Joint Local Transport Plan 4 statement


I am aware of some confusion caused by the proposed adoption of the Joint Local Transport Plan 4 (JLTP4), which is due to be discussed by North Council’s Executive at its meeting on Wednesday 5 February.

Concerns have been raised about the links between this policy document and the withdrawn Joint Spatial Plan (JSP). Although we have been producing them in parallel, and there are links between transport and planning, the two are separate.

JLTP4
The importance of having an up-to-date joint transport plan with our West of England partners remains the same as it was when the first was adopted in 2006. It gives us a voice in central government and helps us build strong cases to win funding for major transport schemes. Its aims are based on evidence and cover every aspect of transport policy including, but not limited to, public transport and sustainable transport development; road safety; highways maintenance; and technological advances in the sector.

Since the JLTP4 went to consultation in February and March 2019 it has been reviewed to make sure the proposals are still relevant. Alongside more than 4,000 responses received it has seen more than 3,500 edits. These include replacing all references to the JSP with ‘regional development planning or local plans’ and updating major scheme proposals to make sure they are still relevant.

The JLTP4 sets out the transport and travel policies for the West of England area. The aspirations set out in the document were developed in response to evidence collected about what the area’s transport needs will be up until 2036. The five authorities involved (North Somerset Council, Bath and North East Somerset, Bristol, South Gloucestershire and West of England Combined Authority) have decided to go ahead with the process to adopt the JLTP4 for many reasons, including:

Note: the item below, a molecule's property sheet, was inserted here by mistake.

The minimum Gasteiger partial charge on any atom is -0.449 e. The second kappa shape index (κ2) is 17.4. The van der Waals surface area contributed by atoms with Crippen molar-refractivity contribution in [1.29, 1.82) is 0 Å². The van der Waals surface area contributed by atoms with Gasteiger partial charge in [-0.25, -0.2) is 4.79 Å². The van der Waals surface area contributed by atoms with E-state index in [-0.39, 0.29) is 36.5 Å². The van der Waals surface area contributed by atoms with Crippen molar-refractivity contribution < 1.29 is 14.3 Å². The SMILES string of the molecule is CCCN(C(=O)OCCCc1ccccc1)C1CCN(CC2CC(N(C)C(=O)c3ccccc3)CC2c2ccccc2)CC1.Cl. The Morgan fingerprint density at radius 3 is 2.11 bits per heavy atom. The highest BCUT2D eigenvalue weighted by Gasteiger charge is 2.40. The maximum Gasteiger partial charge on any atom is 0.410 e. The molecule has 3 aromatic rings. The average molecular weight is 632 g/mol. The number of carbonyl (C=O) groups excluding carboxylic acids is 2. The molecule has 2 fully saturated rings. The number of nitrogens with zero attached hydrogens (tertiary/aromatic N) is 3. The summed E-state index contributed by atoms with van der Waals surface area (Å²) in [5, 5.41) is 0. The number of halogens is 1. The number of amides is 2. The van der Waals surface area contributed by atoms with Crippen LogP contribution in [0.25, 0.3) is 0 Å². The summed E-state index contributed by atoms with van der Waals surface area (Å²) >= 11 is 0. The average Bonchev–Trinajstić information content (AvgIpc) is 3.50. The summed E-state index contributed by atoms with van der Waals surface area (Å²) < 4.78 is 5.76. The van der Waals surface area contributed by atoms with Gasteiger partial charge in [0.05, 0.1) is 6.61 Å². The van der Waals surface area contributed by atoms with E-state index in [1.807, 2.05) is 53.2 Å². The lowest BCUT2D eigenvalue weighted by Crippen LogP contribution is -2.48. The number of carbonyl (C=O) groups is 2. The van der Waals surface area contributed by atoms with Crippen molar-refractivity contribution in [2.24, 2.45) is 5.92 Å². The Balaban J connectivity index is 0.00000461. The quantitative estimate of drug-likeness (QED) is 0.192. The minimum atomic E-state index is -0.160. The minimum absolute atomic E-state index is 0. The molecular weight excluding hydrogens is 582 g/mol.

• It would be difficult to win funding bids for major transport schemes with an outdated plan
  • The need to reflect the recent Climate Emergency declarations
  • Responding to the findings of the Joint Transport Study, which used data to project what the area’s transport needs will be between now and 2036
  • Setting out proposals and a stronger policy to make mass transit – moving more people, more efficiently, using less carbon – a priority
  • Replacing the JLTP3 because most of the current schemes have been delivered
  • Reflecting the creation of the West of England Combined Authority (WECA).

However, as transport and planning are strongly linked it is likely work will begin almost immediately on a new JLTP (JLTP5) to ensure that the two remain aligned and that strategic cross-boundary issues are addressed.

Local Plan
Following our withdrawal from the JSP process, North Somerset will be producing a new Local Plan that will cover a wide spectrum of development, not just that of building homes. It will also explore employment space, transport infrastructure, town centres, shops, leisure facilities and open spaces.

It is not the council’s intention simply to dust off the proposals of the failed JSP and represent them in a new form.

The Local Plan is a key document that will eventually become an overarching planning policy that guides development across our area. It’s vitally important that we get it right and we’ll be inviting residents and other partners to get involved in the creation of the document in the coming months.

We must all recognise that the need to provide more homes, employment and infrastructure has not gone away.

We need honest conversations about what our community needs, now and in the future and we need to make sure all sections of our community are listened to, not just those with the loudest voices.

Our priority is to deliver sustainable growth in a way that best meets the needs of our community. We will listen to the arguments, look at the evidence and try to make the best decisions we can.

Councillor James Tonkin
North Somerset Council Executive Member for Planning and Transport